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14th January 2016
Celebrating The Rhineland’s Fifth Season
As sure as spring follows winter, the Rhineland areas of Germany save their most feverish celebrations for what is known as the ‘fifth season’.

As sure as spring follows winter, the Rhineland areas of Germany save their most feverish celebrations for what is known as the ‘fifth season’. Carnival, which officially gets under way on the 11th of November, is a period of merrymaking and festivities that is enjoyed all across Germany. However, it seems the towns and cities on the banks of the river Rhine have taken this traditional to their hearts more passionately than most.

The origins of Carnival began during a time when the region was under Prussian ruling. The Prussians wanted the people of the Rhineland to behave in a more dignified way and so outlawed acts of drinking and debauchery during Lent. As a result, the Germans organised their own way of getting all of the alcohol and frivolities out of the way before Ash Wednesday, thus creating the celebration of Carnival. They also used this time to mock their oppressors, dressing up in Prussian military uniforms and staging parodies which poked fun at the way they acted.

Carnival only really gets into full swing during the week leading up to Lent. Rose Monday (Rosenmontag) and Shrove Tuesday are highlights of the season, on which events and celebrations are organised in abundance. Let’s take a closer look at three cities in which you can get into the Carnival spirit.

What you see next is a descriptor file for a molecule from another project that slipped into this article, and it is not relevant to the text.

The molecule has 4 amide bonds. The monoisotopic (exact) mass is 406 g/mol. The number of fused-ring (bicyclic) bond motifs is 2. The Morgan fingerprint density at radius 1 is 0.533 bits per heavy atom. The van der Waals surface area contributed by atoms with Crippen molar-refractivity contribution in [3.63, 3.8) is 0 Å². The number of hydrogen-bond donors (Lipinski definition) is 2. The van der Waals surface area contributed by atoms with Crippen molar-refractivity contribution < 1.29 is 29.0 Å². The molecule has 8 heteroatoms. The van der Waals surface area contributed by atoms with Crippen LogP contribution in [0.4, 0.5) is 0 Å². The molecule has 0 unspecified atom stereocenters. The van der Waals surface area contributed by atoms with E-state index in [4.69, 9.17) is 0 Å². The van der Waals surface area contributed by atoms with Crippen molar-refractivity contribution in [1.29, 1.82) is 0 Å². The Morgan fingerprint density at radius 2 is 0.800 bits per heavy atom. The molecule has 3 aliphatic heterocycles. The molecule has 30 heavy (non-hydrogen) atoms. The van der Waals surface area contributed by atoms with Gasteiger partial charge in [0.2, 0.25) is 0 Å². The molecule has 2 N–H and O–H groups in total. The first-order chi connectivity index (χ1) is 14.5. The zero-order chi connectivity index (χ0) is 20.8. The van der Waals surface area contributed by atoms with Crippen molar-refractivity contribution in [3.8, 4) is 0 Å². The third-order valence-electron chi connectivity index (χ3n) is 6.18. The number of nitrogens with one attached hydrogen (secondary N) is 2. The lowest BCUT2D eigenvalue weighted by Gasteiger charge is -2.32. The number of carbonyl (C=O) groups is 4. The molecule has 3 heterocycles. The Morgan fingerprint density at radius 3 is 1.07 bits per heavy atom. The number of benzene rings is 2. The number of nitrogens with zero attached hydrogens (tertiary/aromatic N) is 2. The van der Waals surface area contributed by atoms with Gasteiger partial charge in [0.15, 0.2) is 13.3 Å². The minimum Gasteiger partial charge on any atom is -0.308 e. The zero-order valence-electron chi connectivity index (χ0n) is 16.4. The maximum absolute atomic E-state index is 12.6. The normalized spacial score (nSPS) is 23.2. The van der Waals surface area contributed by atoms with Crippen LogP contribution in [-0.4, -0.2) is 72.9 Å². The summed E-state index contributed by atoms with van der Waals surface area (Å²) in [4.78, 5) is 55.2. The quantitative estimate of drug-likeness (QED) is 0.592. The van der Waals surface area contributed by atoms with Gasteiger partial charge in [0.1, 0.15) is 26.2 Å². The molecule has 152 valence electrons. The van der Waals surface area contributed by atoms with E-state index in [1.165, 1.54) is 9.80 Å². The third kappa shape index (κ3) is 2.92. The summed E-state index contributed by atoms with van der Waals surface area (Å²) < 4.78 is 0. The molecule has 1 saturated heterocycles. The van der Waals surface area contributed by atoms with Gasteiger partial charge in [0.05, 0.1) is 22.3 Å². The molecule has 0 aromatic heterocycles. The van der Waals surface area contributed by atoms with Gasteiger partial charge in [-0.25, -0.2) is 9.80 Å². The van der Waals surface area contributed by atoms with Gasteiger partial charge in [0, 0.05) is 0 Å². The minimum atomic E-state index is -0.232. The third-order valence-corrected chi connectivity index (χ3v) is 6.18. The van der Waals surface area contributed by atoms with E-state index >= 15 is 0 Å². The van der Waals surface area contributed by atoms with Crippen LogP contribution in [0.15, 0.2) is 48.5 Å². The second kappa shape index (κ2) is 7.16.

Carnival Mask

The Mainz Carnival, known as Fastnacht, has strong political and literary ties. Politicians that have made faux pas during the last year are usually targeted by parody speeches and people dressing up to resemble them. This year’s celebrations will begin on Saturday the 6th of February with the traditional young person’s masked parade and then continue into the week. One of the longest Carnival parades in the Rhineland is held on the Monday, as the political floats and performers make their way along the streets, stretching back more than six kilometres.


Cutting Tie

The Dusseldorf Carnival also features a pretty impressive procession, with 60 to 70 floats winding their way through the streets of the old town. The culmination of Carnival is signalled by a bizarre event that has been tradition for hundreds of years. On the morning of the Friday, the women of the city storm the town hall and ‘arrest’ the mayor. They set about occupying the main town square and cut off the mayor’s tie to symbolise rebelling against the establishment and men in general. Another Carnival tradition unique to Dusseldorf is the Barrel Race. During this event, the city’s men push wheelbarrows with a keg of beer in them around the streets in a race to the finish.


Cologne Carnival

Carnival is so much ingrained into the way of life in Cologne that it is one of the three ‘k’s which the city lives by, the other two being Kölsch and Kölnisch Wasser (eau de Cologne). Three people pay large sums of money to play a key role in the Carnival. They are given the titles of prince, farmer and virgin (played by a man in drag), with the prince sitting atop the final float of the main procession on Rose Monday. Whilst the prince rules over his ‘foolish’ subjects, the farmer carries the keys to the city, which represent the heroic actions of the Cologne army in the Battle of Worringen, and the virgin expresses the city’s impregnability. Another ritual of the Cologne Carnival is the ‘Frühschoppen’, which involves everyone going for an early morning drink at 10.30 am on the Saturday. Aside from this, there is always plenty of partying, parades and the pelting of sweets from the Carnival floats to the people below.

If you would like to experience Carnival in any of these German destinations, we can organise European city breaks of any number of days. Call us today or contact us online for more details.

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